Congratulations, World! There Are Now Seven Billion People On Earth.
To infinity and beyond!
October 31 was to be the date when the world’s population hit the seven billion mark. So today, several countries are celebrating the births of several “seven billionth babies,” including the Philippines’ Danica Camacho, pictured above. But since it’s impossible to pinpoint exactly which baby is the official seven billionth citizen of the human race, symbolic celebrations are taking place around the globe. Feelings are certainly mixed on how everyone is taking this news. On one hand: the world’s population is so incredibly large, and many experts wonder if this kind of growth, should it continue, can be supported by the planet’s resources and the world economy. On the other hand: babies!
Besides Little Miss Camacho, who was actually born two minutes before midnight, but still qualified, another little boy in Russia is also being celebrated as the world’s seven billionth person. Peter (or Pyotr) Nikolaev was born in Kaliningrad two minutes after midnight, Moscow time. He, along with Danica and a few other babies, will receive a certificate from the United Nations to commemorate their milestone births.
But what is probably an incredibly promising sign of progress was the seven billionth baby born in Uttar, India. A little girl named Nargis was given the country’s honor, but will also stand for what India calls their seven million “missing girls.” Every year, women terminate their pregnancies if they find out they’re expecting a girl. Some baby girls are even killed after being born, all because Indian society prefers male children. The decision to name a girl as their “seven billionth baby” is a reassuring symbol of awareness of a very troubling problem.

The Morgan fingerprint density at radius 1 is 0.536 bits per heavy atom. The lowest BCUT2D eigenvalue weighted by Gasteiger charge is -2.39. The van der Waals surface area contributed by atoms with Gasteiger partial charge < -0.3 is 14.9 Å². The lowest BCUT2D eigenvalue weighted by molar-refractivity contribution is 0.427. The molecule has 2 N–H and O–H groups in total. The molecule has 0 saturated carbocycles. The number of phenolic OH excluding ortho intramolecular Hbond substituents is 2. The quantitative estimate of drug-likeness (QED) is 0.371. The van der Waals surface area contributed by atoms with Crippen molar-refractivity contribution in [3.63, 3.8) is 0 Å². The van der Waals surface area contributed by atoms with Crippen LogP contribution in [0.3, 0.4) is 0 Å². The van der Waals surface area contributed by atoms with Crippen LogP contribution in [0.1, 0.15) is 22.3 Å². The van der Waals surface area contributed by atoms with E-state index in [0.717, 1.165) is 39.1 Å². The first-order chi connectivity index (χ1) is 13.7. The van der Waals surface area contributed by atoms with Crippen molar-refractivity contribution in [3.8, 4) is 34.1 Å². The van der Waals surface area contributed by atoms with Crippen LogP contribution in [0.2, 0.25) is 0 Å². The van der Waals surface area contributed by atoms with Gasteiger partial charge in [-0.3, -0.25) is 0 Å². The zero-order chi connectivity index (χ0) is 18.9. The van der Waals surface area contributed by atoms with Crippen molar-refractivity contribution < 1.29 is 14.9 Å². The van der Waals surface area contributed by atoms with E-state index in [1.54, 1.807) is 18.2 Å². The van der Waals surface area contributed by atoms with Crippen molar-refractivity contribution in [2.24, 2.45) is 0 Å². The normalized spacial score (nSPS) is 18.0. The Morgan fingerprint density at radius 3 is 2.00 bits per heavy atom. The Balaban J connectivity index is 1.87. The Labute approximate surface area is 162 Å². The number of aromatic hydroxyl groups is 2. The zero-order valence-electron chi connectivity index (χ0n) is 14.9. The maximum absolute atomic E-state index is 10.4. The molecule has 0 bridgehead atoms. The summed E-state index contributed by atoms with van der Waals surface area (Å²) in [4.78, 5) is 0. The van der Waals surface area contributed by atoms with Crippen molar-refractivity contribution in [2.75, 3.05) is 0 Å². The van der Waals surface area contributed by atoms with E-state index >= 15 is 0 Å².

Here is how rapidly our population is exploding:
The world first hit 1 billion people in 1804, then by 1927, there were 2 billion people. Just 32 years later, in 1959, we grew by another billion. In even less time, 15 years (1974), we were up to 4 billion. And throughout the 20th century, the population snowballed — 5 billion in 1987, then 6 billion was as recently as 1998. We are expected to see 8 billion people in 2025, 10 billion by 2083, unless more is done to control the growth. (Such as providing access to birth control for women in poorer countries, for a start.)
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